Relatively modest reductions in turnover have a major impact on profitability, but a reduction in turnover is not the only concern that firms will face. With deals taking longer and often collapsing at a later stage due to the lack of bank finance, many firms have significant old work in progress (WIP). Much of this will not prove to be billable. Furthermore many issued bills will either not be paid or will be heavily discounted to extract payment from the client.

Using the example in the table, if the firm writes off 3% of its revenues against doubtful WIP and provides a similar 2% provision for bad debt – both of which are relatively modest in this market – PEP will reduce to £193,750 (in the 10% revenue reduction scenario) and to £134,375 (in the 15% revenue reduction scenario).

For management accounting purposes, many firms are now providing 10% against WIP and debtors over three months old and 25% or more in respect of WIP and debtors over six months old. In a downturn, WIP and debtors rot very quickly as they age. Firms should also be wary of the long-term loyal client whose outstanding fees and WIP are increasing. The ‘don’t worry, they always pay’ may change to ‘they can’t pay’.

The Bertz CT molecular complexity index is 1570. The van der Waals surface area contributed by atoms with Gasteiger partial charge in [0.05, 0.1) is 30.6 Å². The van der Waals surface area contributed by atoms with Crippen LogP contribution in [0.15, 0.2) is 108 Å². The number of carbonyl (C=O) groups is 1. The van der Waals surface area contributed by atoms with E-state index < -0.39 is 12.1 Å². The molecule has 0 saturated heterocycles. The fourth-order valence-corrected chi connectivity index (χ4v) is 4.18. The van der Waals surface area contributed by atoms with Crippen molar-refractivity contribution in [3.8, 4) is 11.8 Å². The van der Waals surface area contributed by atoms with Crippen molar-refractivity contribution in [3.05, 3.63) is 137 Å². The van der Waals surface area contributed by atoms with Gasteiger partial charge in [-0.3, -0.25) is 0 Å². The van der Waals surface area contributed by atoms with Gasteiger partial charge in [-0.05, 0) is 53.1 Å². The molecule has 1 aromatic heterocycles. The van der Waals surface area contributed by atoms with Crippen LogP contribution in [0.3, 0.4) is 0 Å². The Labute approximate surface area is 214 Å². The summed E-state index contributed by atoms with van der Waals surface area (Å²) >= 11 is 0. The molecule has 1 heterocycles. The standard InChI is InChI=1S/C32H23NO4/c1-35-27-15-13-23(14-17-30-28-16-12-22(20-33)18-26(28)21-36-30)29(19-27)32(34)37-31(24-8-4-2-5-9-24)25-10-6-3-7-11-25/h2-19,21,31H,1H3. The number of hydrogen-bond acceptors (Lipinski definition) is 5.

There must be a substantial chance that smaller firms heavily reliant on residential conveyancing or secondary commercial property will make no profits at all this year. Many will not survive. Even among the top 100 UK law firms, there will be outfits where profit per equity partner is reduced by more than 50%.

So what should law firms do? The first thing is not to panic. Knee-jerk decisions are likely to destroy the value of long-term projects and damage confidence in the management team. The second thing is to make sure partners and key staff focus on what the firm actually does: practise law. They must also be clear on their roles in helping the firm to weather the storm. Realistic budgets and cash flow projections covering a range of scenarios need to be prepared, and shared. Costs need to be rigorously contained and preferably reduced.

For most firms the highest cost item is people, which may make a targeted redundancy programme necessary. It is necessary to identify the people at all levels in the firm you still want to be with you in three years time. Keep them busy and motivated. The rest may be expendable. Various supply contacts can be re-tendered to try to reduce costs. But one of the higher costs items – premises – is usually fixed in the medium term.

Banks are now very reluctant to lend, so cash will need to be carefully conserved and billing and collections procedures strictly adhered to. Clients will understand the benefit of holding onto cash so will need to be pushed for regular payment. Their payment delay is an interest free loan from your firm for which your bankers will happily charge you interest. Some firms are already encountering billing and collection problems. If numbers of combined WIP and debtors increase, then, without rigorous control, this problem could balloon and the firm will run out of cash. Firms rarely fail due to a lack of profits; a lack of cash is a different matter entirely. Combined with lower profits, firms may need to defer partner distributions or make partner capital calls, placing further pressure on individual partner cash flow.